30. α-Power Law Model (Cont.) 400 300 200 100 0 Shockley α-power law Simulation Idsat Ids (μA) Vgs = 1.8V 0 0.3 0.6 0.9 1.2 1.5 1.8 Vds ELEC6270 Fall 07, Lecture 5

    31. α-Power Law Model (Cont.) 0 Vgs < Vthcutoff Ids = Idsat × Vds/Vdsat Vds < Vdsatlinear Idsat Vds > Vdsatsaturation Vdsat = Pv (Vgs – Vth)α/2 ELEC6270 Fall 07, Lecture 5

    32. α-Power Law Model (Cont.) • α = 2, for long channel devices or low VDD • α ~ 1, for short channel devices ELEC6270 Fall 07, Lecture 5

    33. Power and Delay Power = CVDD2 CVDD11 Inverter delay = ──── (─── + ─── ) 4 Idsatn Idsatp KVDD = ─────── (VDD – Vth)α ELEC6270 Fall 07, Lecture 5

    34. Power-Delay Product VDD3 Power × Delay = constant × ─────── (VDD – Vth)α Power Delay 0.6V 1.8V 3.0V VDD ELEC6270 Fall 07, Lecture 5

    35. Optimum Threshold Voltage For minimum power-delay product: 3Vth VDD = ─── 3 – α For long channel devices, α = 2, VDD = 3Vth For very short channel devices, α = 1, VDD = 1.5Vth ELEC6270 Fall 07, Lecture 5

    36. Leakage VDD IG Ground R n+ n+ Isub IPT ID IGIDL ELEC6270 Fall 07, Lecture 5

    37. Leakage Current Components • Subthreshold conduction, Isub • Reverse bias pn junction conduction, ID • Gate induced drain leakage, IGIDL due to tunneling at the gate-drain overlap • Drain source punchthrough, IPT due to short channel and high drain-source voltage • Gate tunneling, IGthrough thin oxide ELEC6270 Fall 07, Lecture 5

    38. Subthreshold Leakage Vgs – Vth Isub = I0 exp( ───── ), where vT = kT/q = 26 mV n vT at 300K Ids 1mA 100μA 10μA 1μA 100nA 10nA 1nA 100pA 10pA Saturation region Subthreshold region Vth 0 0.3 0.6 0.9 1.2 1.5 1.8 V Vgs ELEC6270 Fall 07, Lecture 5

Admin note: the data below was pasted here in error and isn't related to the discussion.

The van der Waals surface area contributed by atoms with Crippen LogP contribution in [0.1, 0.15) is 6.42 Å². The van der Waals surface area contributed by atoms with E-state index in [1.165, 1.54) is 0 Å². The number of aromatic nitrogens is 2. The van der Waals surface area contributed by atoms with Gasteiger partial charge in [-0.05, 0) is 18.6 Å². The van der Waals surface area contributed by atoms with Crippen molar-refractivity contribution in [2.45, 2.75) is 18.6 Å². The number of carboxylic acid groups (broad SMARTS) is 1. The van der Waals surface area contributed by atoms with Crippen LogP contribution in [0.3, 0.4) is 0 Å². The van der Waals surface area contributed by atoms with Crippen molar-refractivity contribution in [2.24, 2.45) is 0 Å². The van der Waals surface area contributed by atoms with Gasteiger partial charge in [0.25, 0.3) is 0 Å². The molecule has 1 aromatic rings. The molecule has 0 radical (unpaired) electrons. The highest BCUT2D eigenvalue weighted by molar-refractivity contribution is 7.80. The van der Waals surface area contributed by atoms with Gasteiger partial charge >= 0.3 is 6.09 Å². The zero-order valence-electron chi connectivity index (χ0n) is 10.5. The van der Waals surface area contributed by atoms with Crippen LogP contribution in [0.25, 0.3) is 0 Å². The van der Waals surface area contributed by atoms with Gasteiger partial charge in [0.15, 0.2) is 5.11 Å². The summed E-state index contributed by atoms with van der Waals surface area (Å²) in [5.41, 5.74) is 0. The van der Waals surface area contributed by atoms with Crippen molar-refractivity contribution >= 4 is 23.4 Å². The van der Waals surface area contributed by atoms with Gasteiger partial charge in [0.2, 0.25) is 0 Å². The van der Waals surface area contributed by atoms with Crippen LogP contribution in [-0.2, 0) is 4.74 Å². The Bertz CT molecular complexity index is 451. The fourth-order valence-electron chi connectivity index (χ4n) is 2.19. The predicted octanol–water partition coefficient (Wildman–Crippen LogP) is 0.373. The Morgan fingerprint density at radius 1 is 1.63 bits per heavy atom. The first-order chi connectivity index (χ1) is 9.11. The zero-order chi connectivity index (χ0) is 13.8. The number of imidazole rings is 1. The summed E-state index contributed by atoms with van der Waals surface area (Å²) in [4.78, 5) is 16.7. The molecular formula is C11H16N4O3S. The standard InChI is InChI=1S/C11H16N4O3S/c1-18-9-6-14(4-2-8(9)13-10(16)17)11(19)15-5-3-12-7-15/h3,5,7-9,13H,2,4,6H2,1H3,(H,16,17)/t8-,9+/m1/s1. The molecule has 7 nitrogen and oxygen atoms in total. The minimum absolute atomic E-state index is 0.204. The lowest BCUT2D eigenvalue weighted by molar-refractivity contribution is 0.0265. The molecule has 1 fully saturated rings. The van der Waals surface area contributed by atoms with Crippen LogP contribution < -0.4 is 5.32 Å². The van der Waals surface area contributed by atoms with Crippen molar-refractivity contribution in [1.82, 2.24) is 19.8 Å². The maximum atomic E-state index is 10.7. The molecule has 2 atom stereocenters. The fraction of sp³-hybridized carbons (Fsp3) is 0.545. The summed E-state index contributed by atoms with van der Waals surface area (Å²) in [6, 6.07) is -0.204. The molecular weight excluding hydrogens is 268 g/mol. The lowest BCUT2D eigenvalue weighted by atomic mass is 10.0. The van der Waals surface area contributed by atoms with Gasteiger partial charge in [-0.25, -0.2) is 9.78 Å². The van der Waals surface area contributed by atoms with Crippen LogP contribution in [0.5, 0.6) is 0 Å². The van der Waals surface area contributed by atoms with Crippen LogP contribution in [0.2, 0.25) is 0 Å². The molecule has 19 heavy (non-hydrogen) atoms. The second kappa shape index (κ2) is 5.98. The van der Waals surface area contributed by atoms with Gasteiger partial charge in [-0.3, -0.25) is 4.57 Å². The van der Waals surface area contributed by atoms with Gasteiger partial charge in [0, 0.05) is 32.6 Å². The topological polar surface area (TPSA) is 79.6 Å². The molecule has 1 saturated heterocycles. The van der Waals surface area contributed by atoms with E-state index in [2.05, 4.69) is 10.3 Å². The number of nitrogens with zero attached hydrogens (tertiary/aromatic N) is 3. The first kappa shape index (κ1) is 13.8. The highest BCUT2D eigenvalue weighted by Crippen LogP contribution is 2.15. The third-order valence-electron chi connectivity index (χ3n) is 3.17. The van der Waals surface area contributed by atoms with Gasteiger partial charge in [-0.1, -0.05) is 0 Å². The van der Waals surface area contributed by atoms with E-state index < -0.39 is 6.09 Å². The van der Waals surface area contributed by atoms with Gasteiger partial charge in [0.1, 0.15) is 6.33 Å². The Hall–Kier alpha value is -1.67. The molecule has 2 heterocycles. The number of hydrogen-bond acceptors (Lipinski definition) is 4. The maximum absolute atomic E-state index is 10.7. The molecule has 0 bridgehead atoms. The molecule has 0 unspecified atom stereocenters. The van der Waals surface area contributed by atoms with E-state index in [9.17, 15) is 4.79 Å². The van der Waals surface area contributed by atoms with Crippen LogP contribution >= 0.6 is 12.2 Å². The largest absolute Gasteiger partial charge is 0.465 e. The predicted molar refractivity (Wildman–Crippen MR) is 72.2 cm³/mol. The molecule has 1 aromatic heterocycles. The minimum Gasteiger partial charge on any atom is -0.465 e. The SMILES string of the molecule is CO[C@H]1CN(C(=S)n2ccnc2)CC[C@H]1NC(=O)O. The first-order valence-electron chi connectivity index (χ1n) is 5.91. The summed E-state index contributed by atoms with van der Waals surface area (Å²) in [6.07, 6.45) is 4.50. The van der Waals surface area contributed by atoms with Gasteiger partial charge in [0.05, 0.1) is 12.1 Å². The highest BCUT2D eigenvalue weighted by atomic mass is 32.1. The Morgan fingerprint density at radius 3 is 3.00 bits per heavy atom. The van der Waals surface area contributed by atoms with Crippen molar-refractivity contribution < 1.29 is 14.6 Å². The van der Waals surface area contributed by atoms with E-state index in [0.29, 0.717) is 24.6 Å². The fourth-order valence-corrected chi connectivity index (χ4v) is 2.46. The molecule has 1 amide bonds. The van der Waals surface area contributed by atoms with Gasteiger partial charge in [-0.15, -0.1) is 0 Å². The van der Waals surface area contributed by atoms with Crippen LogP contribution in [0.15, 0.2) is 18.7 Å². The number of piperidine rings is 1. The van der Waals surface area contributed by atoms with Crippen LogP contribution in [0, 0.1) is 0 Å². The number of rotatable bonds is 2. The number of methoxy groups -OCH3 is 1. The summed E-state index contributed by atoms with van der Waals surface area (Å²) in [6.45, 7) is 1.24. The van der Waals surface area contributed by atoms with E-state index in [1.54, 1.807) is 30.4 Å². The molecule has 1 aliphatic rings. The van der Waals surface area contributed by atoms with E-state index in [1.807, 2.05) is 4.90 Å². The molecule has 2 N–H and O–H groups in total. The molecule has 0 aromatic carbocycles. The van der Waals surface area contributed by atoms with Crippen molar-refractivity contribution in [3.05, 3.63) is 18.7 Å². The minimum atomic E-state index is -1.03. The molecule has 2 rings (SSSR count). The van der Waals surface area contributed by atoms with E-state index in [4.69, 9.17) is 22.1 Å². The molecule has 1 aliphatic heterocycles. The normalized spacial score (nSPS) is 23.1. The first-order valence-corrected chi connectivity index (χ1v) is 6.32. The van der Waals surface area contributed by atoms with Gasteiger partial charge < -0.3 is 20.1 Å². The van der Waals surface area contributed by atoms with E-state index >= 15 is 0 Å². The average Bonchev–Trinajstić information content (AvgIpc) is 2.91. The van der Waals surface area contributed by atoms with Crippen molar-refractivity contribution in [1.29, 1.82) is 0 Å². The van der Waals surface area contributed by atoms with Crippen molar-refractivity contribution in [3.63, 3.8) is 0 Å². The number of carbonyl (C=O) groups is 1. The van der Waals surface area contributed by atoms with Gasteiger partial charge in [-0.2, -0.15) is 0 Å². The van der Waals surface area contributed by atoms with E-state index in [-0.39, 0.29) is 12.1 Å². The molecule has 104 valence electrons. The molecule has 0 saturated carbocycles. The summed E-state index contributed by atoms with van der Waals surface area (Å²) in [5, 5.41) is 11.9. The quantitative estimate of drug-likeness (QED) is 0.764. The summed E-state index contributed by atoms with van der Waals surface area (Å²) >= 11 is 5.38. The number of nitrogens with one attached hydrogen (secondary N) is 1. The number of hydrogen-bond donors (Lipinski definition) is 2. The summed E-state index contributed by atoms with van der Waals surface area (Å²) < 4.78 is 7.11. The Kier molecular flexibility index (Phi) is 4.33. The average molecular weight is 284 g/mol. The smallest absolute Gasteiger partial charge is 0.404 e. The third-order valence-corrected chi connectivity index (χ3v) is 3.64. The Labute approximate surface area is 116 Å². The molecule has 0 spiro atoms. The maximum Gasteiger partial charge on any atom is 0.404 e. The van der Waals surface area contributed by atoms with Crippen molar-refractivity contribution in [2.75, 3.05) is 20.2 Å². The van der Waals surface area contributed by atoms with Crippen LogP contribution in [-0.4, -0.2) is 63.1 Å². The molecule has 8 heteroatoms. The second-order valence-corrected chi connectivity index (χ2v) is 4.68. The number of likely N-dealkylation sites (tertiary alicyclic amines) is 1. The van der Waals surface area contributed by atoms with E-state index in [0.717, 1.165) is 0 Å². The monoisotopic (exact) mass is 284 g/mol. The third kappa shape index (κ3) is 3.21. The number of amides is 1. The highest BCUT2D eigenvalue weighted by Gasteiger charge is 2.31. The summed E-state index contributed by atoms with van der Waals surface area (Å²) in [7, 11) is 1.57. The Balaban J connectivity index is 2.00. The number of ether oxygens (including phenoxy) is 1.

39. Normal CMOS Inverter VDD o output input GND SiO2 Polysilicon (input) output GND VDD metal 1 p+ n+ p+ p+ n+ n+ n-well p-substrate (bulk) ELEC6270 Fall 07, Lecture 5

    40. Leakage Reduction by Body Bias VBBp VDD o output input GND VBBn SiO2 Polysilicon (input) VBBn VBBp VDD output GND metal 1 p+ n+ p+ p+ n+ n+ n-well p-substrate (bulk) ELEC6270 Fall 07, Lecture 5

    41. Body Bias, VBBn Polysilicon gate SiO2 p-type body + + + + + + + + + + + - Depletion region 0 < Vg < Vth + + + + + + + + + + + + + + + + + + + + + + + + + + Vt is a function of: Dopant concentration, Thickness of oxide Polysilicon gate SiO2 p-type body - - - - - - - - - - - - - - - - - - + - + + + + + + + + + + + + + + + + + + + + + + + + + + + + + + + + + + + + + + + + + + + + + ++ + + + + + Vg < 0 ELEC6270 Fall 07, Lecture 5

    42. Further on Body Bias • Large body bias can increase gate leakage (IG) via tunneling through oxide. • Body bias is kept less than 0.5V. • For VDD = 1.8V • VBBn = - 0.4V • VBBp = 2.2V ELEC6270 Fall 07, Lecture 5

    43. Summary • Device scaling down reduces supply voltage • Reduced power • Increases delay • Optimum power-delay product by scaling down threshold voltage • Threshold voltage reduction increases subthreshold leakage power • Use body bias to reduce subthreshold leakage • Body bias may increase gate leakage ELEC6270 Fall 07, Lecture 5